An Excerpt from Ungolden Silence, Part 1

I have a special treat for you this weekend, from Friday until Monday, I’m sharing Chapter 1 from my novel, Ungolden Silence. If you like what you have read, please click the cover to purchase your copy of the book. Enjoy!

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Lydia-Ebook-Cover.jpgChapter 1

The New Firm

Erna Elaine Wilson is a thirty-seven year-old African-American woman who was born with the umbilical cord wrapped around her neck. This caused her to have cerebral palsy. She grew up and graduated from college with a degree in advertising. Like her mother, Helen, Elaine is a member of the Beta Lambda Beta Sorority. Elaine is especially proud of this, since her parents, Helen and Willie, were once told to put their daughter in the state hospital for the mentally retarded. Her disability was obvious from the time she could say hello. However, once a person got accustomed to her speech, he would soon find that her mental capacities were all there, and she could do many things. The only thing she could not do was drive. This would cause her to get depressed at times when she needed to go somewhere, but it proved to be more a nuisance than anything else.

During the 1960s Elaine attended special education classes at Theodore Roosevelt Elementary School. While all of her classmates were physically disabled, she was the only African-American in the class.

When she was sixteen years old, Elaine joined a club of young disabled people. This was very exciting for her because the director, Catherine Peterson, asked her to think of ways to make people more aware of the disabled in Houston. She watched the different public service announcements on television and was aware of Josephine Harper, who in the nineteen seventies was one of the first African-Americans to work in a major advertising firm. Miss Harper had her own office with two assistants, Kathy Miller and Beatrice James.

Elaine was nervous as she dialed the number.

“Robertson Advertising firm,” a voice said.

“May I speak with Miss Josephine Harper?”

“Ma’am, I am sorry. I can’t understand you.”

Although she was used to this, Elaine got mad when people did not even try to understand her. She took a deep breath and repeated her request.

“Josephine Harper’s office, may I help you?” the lady said in a pleasant voice.

“Yes, may I speak with Josephine Harper?” Elaine said as plainly as she could. A few seconds later she heard:

“This is Josephine, may I help you?”

“My name is Elaine Wilson,” Elaine said as slowly and plainly as she could. She was nervous, her stomach was full of butterflies, but she was on the phone now and could not turn back even if she wanted to. “I am with the Disabled Club of Houston.” Elaine paused to get her breath. “Can you understand me?”

“Yes, I can understand you. How can I help?”

Elaine continued, “We need a campaign to make people aware of the needs of the disabled and of the different kinds of disabilities. Do you wear glasses, Miss Harper?”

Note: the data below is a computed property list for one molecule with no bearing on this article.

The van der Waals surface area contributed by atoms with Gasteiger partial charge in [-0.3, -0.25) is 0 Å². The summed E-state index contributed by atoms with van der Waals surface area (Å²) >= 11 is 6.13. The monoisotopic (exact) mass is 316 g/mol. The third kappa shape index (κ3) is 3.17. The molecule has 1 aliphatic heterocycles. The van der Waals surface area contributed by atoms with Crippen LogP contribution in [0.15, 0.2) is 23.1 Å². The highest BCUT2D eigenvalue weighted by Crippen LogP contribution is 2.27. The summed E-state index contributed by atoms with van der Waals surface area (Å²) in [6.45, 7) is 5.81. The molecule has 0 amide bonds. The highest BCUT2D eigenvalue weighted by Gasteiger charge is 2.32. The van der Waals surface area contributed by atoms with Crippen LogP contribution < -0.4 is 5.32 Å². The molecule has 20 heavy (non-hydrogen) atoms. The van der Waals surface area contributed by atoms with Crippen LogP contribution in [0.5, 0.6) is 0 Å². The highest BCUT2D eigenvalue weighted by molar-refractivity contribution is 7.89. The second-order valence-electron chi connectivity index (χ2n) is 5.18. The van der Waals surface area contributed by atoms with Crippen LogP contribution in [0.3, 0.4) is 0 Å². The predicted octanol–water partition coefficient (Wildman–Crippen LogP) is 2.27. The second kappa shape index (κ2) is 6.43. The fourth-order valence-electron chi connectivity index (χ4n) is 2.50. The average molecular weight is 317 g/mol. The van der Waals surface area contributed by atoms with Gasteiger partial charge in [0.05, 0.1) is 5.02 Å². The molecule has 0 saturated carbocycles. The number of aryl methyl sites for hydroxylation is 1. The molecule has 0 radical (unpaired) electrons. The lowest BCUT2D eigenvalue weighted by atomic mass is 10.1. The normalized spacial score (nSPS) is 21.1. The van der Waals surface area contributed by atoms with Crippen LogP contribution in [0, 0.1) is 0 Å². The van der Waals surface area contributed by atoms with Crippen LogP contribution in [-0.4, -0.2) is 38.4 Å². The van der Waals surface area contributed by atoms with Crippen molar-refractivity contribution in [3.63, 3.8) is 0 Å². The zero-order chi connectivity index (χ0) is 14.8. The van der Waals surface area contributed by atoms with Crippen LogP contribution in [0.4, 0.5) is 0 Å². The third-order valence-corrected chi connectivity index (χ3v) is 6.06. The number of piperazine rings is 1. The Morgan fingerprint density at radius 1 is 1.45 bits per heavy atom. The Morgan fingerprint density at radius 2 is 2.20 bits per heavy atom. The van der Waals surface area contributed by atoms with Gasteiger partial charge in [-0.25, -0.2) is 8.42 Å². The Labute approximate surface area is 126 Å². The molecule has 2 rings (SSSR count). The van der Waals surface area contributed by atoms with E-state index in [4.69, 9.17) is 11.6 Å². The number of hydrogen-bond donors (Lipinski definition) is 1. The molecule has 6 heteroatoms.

“Yeah, I do,” Josephine responded. “What is this? That is an odd question.”

“Well, this means your eyes need extra help for them to function correctly. Billions upon billions of people wear glasses, and we don’t consider them disabled,” Elaine responded.

“Mmmm . . . I never thought of it that way. I can’t do anything without these things.”

“This is what we need to make people aware of.”

“So what the Disabled Club of Houston wants to do is launch a public awareness campaign to raise awareness that the disabled are people like everyone else—we just have special needs. We have funding and a budget and I would love to meet with you to discuss this with you.”

“Well,” Elaine could hear the sound of nails on a keyboard. “Miss Wilson, let’s see—can you come in next week? It looks like I have one or two mornings available.”

“Yeah, I can.”

“Listen, do you want to provide the information we will need—or would you like to actually work on the project with me?”

“Oh I would be more than honored to work with you!” Elaine said enthusiastically. I’ve read lots of articles about you, and I love all the ads that you do and everything.”

“Well, thank you for that. Listen, what about next Thursday at ten o’clock?”

“Just a minute I have to check with my mom.” After a few seconds, Elaine was back on the phone and their first meeting was set up.

As she put the phone down, Elaine could not contain her excitement.

She went to share the conversation with her parents. Willie and Helen were understandably impressed.

“Did Miss Harper understand what you were saying?” Her dad asked halfway joking, as they were in the family room.

Elaine responded that Josephine appeared to have no problem understanding her. She was excited.

Lydia-Ebook-Cover.jpgTo be continued tomorrow…

Copyright ©2008 Lydia E. Brew. All Rights Reserved.

If you like what you have read, please click the cover to purchase your copy of the book. 

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Lydia Brew

Lydia E. Brew has Cerebral Palsy and as a child she could not play like so she daydreamed. She loves drama and writing. Lydia began writing in elementary school “Why do you think they call it dope?” The essay was placed on the front bulletin board lobby of Roosevelt Elementary School. She did not know that was the beginning of her writing journey. Lydia is the author of Ungolden Silence, a thought provoking novel about rape and how it affect not only the victim, but the people that surround them. Go to Ungolden Silence.com and Amazon.com.

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